Trailer Wire

  • According to IEC 60092-3 Series Standard
  • Flame Retardant & LSZH Cable
  • Approved by ABS, BV, DNV-GL, LR, NK, RINA
  • Large stock marine cables with different sizes
Heavy Duty Trailer Wire

Our trailer cables are very durable and soft even used in the cold winter. Since our sheath thickness is thicker than other factories. So our cables are friction resistant and can be moved freely. We are also able to oil resistance.

Right-sourcing and right-pricing your trailer wire

When you want trailer wire, it’s typically for an application that’ll have plenty of mobility, lots of tension and torque and high exposure to the elements. That’s because trailer wiring is a significantly different project compared to wiring an electrical fan or a light bulb. There are many more critical factors to consider when selecting, buying and installing trailer cable.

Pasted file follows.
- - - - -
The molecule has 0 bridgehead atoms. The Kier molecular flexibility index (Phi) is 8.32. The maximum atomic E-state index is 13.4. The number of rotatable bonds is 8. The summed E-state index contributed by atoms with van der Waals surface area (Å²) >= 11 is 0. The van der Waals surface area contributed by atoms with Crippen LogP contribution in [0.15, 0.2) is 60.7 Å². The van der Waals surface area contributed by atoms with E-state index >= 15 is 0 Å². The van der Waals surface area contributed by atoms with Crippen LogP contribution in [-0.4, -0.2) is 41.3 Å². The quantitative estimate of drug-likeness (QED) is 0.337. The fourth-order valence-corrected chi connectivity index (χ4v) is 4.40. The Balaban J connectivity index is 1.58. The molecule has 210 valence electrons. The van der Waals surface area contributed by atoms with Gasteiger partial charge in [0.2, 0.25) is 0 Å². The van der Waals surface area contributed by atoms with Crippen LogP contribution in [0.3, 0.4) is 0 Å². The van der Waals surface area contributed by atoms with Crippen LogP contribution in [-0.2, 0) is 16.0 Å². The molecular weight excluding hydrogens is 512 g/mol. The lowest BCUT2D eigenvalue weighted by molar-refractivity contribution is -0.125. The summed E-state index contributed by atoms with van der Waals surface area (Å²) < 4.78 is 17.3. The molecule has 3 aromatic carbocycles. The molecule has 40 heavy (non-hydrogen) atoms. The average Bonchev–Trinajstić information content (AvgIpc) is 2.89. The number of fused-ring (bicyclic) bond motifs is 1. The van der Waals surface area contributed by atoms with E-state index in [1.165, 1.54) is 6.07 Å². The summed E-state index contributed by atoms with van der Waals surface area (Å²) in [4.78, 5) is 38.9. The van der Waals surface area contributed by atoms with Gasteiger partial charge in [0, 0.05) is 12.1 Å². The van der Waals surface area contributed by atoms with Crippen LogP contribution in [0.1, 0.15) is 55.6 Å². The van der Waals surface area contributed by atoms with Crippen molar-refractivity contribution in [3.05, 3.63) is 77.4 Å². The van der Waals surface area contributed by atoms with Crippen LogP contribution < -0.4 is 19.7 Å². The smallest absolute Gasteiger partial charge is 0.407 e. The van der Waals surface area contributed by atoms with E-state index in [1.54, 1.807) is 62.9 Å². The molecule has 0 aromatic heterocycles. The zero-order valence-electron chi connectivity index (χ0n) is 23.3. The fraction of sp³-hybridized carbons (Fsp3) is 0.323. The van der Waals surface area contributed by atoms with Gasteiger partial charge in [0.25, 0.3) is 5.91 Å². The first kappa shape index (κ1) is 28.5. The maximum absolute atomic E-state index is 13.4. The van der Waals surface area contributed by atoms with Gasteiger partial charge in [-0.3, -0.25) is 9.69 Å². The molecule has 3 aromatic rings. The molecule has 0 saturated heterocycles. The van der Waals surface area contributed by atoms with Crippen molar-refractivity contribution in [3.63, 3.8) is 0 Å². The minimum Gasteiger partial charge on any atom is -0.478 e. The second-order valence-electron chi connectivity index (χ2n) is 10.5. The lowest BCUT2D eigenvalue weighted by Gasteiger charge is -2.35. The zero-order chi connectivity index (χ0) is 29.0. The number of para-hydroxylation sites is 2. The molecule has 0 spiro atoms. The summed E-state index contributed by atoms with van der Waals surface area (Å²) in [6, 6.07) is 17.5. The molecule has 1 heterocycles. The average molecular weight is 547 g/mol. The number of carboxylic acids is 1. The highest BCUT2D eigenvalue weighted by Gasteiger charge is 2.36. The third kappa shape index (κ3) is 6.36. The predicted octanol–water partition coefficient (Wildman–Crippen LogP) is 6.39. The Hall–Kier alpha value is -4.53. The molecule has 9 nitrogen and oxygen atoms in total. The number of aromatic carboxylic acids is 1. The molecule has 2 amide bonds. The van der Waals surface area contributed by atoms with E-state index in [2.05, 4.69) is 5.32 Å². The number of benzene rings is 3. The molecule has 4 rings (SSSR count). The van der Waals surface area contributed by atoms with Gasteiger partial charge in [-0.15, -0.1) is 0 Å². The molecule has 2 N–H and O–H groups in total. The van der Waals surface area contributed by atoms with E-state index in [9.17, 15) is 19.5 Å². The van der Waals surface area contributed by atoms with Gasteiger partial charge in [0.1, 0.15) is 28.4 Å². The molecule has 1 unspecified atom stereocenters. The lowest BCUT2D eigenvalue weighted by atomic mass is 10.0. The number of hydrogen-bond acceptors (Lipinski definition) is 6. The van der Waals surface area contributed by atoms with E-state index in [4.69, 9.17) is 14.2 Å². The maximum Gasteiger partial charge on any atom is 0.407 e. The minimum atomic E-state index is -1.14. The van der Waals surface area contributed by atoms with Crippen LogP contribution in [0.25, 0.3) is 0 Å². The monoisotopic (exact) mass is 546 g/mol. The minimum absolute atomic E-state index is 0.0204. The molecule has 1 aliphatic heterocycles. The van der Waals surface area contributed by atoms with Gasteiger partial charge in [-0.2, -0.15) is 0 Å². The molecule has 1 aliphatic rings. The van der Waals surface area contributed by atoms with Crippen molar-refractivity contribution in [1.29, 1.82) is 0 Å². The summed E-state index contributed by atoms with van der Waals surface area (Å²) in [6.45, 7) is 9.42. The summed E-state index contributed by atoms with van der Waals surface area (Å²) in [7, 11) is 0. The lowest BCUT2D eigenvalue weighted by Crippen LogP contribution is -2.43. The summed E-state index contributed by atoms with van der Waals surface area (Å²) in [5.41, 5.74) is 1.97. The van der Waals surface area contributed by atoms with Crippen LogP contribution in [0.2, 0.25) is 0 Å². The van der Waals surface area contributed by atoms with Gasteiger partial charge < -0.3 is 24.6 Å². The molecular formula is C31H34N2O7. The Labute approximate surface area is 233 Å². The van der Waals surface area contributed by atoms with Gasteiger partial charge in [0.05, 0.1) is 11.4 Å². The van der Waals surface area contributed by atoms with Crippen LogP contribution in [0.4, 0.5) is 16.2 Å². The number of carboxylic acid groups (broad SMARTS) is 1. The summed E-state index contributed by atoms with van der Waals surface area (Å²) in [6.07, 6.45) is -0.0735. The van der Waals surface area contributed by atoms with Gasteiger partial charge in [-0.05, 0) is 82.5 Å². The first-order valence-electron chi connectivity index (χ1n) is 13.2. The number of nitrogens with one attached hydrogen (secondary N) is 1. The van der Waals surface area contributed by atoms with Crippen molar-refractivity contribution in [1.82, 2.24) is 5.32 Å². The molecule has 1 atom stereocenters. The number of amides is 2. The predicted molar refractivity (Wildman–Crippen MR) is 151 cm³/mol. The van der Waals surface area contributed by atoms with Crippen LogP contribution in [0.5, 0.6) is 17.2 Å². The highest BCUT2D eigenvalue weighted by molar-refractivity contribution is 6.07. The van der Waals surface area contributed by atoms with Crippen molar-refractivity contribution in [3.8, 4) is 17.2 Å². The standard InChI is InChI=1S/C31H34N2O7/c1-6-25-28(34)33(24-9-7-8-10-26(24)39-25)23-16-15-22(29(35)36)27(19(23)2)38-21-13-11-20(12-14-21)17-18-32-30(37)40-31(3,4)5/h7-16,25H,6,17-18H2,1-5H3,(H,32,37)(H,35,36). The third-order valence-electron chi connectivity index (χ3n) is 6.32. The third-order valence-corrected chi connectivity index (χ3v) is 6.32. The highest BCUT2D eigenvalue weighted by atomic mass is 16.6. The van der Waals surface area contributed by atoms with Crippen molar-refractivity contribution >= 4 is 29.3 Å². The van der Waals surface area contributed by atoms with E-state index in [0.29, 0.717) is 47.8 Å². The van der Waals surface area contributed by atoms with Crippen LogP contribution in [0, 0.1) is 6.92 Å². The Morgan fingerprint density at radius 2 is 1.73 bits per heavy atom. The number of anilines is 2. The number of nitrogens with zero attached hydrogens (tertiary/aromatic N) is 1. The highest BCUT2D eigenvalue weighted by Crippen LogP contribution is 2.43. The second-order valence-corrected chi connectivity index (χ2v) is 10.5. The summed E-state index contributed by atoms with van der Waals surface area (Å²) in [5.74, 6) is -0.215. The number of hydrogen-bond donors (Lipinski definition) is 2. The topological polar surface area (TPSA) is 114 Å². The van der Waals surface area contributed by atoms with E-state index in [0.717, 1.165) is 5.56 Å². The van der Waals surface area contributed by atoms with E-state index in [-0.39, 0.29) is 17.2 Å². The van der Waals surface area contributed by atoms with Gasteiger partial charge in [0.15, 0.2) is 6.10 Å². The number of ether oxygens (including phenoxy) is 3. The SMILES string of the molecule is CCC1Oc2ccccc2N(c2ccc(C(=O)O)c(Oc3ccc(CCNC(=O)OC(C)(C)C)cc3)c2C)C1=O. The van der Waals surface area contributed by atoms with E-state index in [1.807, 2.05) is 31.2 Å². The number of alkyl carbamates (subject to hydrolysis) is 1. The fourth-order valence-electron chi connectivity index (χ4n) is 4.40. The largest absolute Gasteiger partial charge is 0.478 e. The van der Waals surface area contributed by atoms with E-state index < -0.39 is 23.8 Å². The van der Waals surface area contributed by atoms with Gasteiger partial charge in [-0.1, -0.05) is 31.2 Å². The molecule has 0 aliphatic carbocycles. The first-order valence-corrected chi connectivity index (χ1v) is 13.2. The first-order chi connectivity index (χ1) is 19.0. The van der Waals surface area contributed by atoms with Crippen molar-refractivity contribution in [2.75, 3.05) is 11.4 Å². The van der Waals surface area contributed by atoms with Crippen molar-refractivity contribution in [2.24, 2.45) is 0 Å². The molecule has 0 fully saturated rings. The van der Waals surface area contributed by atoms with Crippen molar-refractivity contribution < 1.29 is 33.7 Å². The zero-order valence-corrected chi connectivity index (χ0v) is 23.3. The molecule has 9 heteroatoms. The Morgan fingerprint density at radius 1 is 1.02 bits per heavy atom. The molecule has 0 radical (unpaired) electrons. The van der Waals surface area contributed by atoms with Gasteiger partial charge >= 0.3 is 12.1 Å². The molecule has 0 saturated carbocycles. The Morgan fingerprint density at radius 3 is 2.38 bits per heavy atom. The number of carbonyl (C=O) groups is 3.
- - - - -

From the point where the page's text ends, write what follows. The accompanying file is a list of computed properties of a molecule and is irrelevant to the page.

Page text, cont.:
Our Trailer cable Buyer’s Guide will provide you all the information you needed to know to get your trailer wiring project off to successful completion. So, let’s get started!

  • What gauge is trailer wire?

Trailer Wire

The gauge of the trailer wire you choose depends on the type of trailer, and the application for which you wire the trailer. Let’s assume you are shopping for trailer cable for a 7 blade RV connector. Typically, for a 7 way trailer wire connector, experts recommend a 12-gauge wire for the Red or Black (power) wire, the White (ground) wire, and the Blue (brake power). However, 16 gauge trailer wire is the minimum recommended standard for the remaining connections, including the Brown (tail lights) wire, the Yellow (left turn/brake) wire, the Green (right turn/brake) wire, and the Purple (reverse light) trailer cable.

But your choice of trailer wiring will change if you are looking to wire a different type of application. For example, if you have a 10foot x 35 trailer, and you plan on putting a heavy load on it, you may require a more heavy duty trailer cable to support the application. As a general rule, projects such as this one typically calls for 16 gauge trailer wire. But, if the trailer is longer, you might require even heavier gauge wiring – for instance perhaps 14 gauge trailer wire might do the trick, or maybe even a 12 gauge spec might be called for.